United States Brahms [II]: Pinchas Zuckerman (violin), Amanda Forsyth (cello), Los Angeles Philharmonic / Zubin Mehta (conductor), Walt Disney Concert Hall, Los Angeles. (DD)
4.1.2019 – Violin Concerto in D major Op.77; Symphony No.3 in F major Op.90
5.1.2019 – Concerto for Violin and Cello in A minor Op.103; Symphony No.4 in E minor Op.98
Someone in the programming office of the LA Phil should be proud for having scheduled the balanced, intelligent – and risky – performances of the four Johannes Brahms concertos paired with his four symphonies. The concerts took place during the seasonal events of Hanukkah, Christmas, New Year’s Day and the Twelfth Day of Christmas, and each one felt like a gift. The formal design was rudimentary – one concerto and one symphony set off by one intermission and, when appropriate, one encore. It’s a simple formula but, in this case, it is the stuff that music dreams are made of.
In December, I reviewed the first two concerts, which featured Yefim Bronfman at the piano (click here). This second Brahms set paired Symphonies No.3 and No.4 with the two non-piano concertos – solo violin and violin/cello – and were performed during the first week of January. Just as in the earlier concerts, there was an interior logic to the structure and presentation, particularly in the congruence between their respective modalities: the first of the two were set in sunny, major modalities, while the later pieces close in darker, minor modes. I adore both concertos but have long felt that the Double Concerto was as serious a work in the Brahms repertoire as one could rightfully expect (and hope for).
All of Brahms’s large-scale musical endeavors are built on a serious and sober stage, and while the most melancholy passages grasp an ideal of hope, his most triumphant segments are shaped with strains of loss and hints of mortality. What’s not to love?
The first evening began with the Violin Concerto in D major, a masterpiece that takes its rightful place with the worthiest in the violin repertory. Pinchas Zuckerman has long owned this piece, and he did not disappoint. The drama and emotion of the work are evident within the first 16 measures, but the real compositional artistry is best displayed in the second movement, the Adagio. Most of the opening music consists of melodically outlining the harmonies, but in setting up such a calm, simple environment Brahms succeeds in squeezing out every bit of sorrow and regret – and love? – that live in this music. Zuckerman’s performance was reliably full and rich (as it has been for the last four decades) and, as always, he played without sentimentality or schmaltz. These are among the defining qualities of this violinist. Under a seated Zubin Mehta – honored before the concert as Conductor Emeritus – the orchestra was equally circumspect, allowing the emotion to express itself without any unnecessary nudging or emoting from the interpreters.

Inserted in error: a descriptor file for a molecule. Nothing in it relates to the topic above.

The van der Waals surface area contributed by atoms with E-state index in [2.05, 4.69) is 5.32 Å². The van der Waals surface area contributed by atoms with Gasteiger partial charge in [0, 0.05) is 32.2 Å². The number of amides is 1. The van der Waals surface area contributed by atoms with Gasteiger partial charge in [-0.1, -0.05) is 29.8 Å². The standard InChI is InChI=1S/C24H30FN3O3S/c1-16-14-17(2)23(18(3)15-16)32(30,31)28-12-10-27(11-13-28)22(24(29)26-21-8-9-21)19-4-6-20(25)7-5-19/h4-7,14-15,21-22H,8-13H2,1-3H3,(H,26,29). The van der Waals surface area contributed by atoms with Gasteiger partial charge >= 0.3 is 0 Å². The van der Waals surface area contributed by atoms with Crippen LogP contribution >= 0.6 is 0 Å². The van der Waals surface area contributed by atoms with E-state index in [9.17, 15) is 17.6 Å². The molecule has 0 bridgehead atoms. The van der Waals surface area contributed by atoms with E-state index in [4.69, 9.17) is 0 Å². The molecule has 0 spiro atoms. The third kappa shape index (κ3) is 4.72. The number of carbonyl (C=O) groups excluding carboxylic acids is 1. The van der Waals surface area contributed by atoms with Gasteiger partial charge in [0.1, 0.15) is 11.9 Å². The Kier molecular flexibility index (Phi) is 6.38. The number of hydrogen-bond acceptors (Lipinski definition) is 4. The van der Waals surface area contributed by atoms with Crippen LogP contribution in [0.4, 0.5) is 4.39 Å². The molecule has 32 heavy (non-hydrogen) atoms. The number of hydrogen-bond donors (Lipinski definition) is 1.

Brahms’s Symphony No.3 is arguably his most ebullient, beginning with the great three-chord opening and continuing with a melody of vast range and continuous motion. This movement is often compared with Robert Schumann’s ‘Rhenish’ Symphony (a comparison I find undeniable), and though full of activity and turbulence, it ends on a soft note. Indeed, all the movements in this sometimes-enigmatic masterpiece end thusly.
The piece is a study in enigma, and yet the design makes perfect sense. The moods change with regularity, but this is just what Brahms does. The orchestra is as closely knit as an organization of this size and complexity can be, and special attention should be paid to principal horn Andrew Bain, associate principal Jaclyn Rainey and flutist Catherine Ransom Karoly. If the trombone quartet of Cantero, Miller, Radke and Lofton could translate their talents onto a basketball floor, an NBA championship would be in the offing. All-in-all it’s a fabulous orchestra.
The next evening, I was back for the final performance in this Brahmsian sound fest, with violinist Zukerman and cellist Amanda Forsyth in the Double Concerto. Forsyth played her part with a fulsome, rich string quality that paired wonderfully with Zuckerman. It was also clear from the camaraderie and repartee that the duo had previously played the piece together.
Camaraderie is a requirement for the soloists in the Double Concerto. I have occasionally seen duos who seemed to detest one another, and that vibe can resound (no pun intended) in the performance. The long, lyrical theme of the second movement, which I found to be the highlight of the concerto program, was infused with warmth and affection, and a kind of purity was maintained throughout. This is not an oft-heard composition, and I savored every moment of it.
The concert ended appropriately with the Brahms’s Fourth (and final) Symphony; it can be (and often is) argued that this is his greatest instrumental creation. Greatness aside, there is nothing in his musical output that employs as many compositional devices, harmonic feints and distinct, unique inventions.
The modal coloration, the spare and rich orchestration and the melodic invention are only underscored when the miracle of the fourth movement appears: a passacaglia wherein the bass line is repeated some thirty times (but who’s counting?). All the while, instrumental voices from above the repeated bass line produce some of the most original music imaginable. Special attention should again be given to flutist Karoly – her solo was both perilous and exposed – and the entire horn section defined an integrated sound. Indeed, the brass players were all memorable and, sitting at my desk, typing and thinking, I am obligated to toss in the entire orchestra. If I had any complaint, it was that I had difficulty hearing the triangle solo in the third movement but, in truth, the fault lies not in thy orchestra, Dear Conductor, but in our tympanic membrane.